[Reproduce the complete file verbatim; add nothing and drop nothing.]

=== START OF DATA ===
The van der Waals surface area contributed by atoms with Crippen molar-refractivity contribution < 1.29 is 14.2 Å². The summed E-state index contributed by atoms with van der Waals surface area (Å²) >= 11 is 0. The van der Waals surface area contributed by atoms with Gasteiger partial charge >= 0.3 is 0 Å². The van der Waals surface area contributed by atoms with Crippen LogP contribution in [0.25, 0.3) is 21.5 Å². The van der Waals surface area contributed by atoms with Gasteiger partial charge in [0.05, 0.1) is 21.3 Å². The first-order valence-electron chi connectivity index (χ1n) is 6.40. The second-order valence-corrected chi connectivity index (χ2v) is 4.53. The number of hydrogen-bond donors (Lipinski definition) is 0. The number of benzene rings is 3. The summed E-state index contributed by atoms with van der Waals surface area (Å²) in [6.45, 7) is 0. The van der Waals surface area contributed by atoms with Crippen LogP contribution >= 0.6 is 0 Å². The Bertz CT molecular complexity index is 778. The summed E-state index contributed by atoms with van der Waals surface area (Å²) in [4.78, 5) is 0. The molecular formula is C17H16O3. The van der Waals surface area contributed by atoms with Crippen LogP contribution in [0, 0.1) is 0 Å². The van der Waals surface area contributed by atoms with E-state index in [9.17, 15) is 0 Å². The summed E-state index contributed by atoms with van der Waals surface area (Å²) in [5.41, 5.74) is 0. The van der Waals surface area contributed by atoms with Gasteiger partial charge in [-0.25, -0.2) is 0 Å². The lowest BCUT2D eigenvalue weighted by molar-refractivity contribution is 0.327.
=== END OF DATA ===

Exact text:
The van der Waals surface area contributed by atoms with Crippen molar-refractivity contribution < 1.29 is 14.2 Å². The summed E-state index contributed by atoms with van der Waals surface area (Å²) >= 11 is 0. The van der Waals surface area contributed by atoms with Gasteiger partial charge >= 0.3 is 0 Å². The van der Waals surface area contributed by atoms with Crippen LogP contribution in [0.25, 0.3) is 21.5 Å². The van der Waals surface area contributed by atoms with Gasteiger partial charge in [0.05, 0.1) is 21.3 Å². The first-order valence-electron chi connectivity index (χ1n) is 6.40. The second-order valence-corrected chi connectivity index (χ2v) is 4.53. The number of hydrogen-bond donors (Lipinski definition) is 0. The number of benzene rings is 3. The summed E-state index contributed by atoms with van der Waals surface area (Å²) in [6.45, 7) is 0. The van der Waals surface area contributed by atoms with Crippen LogP contribution >= 0.6 is 0 Å². The Bertz CT molecular complexity index is 778. The summed E-state index contributed by atoms with van der Waals surface area (Å²) in [4.78, 5) is 0. The molecular formula is C17H16O3. The van der Waals surface area contributed by atoms with Crippen LogP contribution in [0, 0.1) is 0 Å². The van der Waals surface area contributed by atoms with E-state index in [9.17, 15) is 0 Å². The summed E-state index contributed by atoms with van der Waals surface area (Å²) in [5.41, 5.74) is 0. The van der Waals surface area contributed by atoms with Gasteiger partial charge in [-0.25, -0.2) is 0 Å². The lowest BCUT2D eigenvalue weighted by molar-refractivity contribution is 0.327.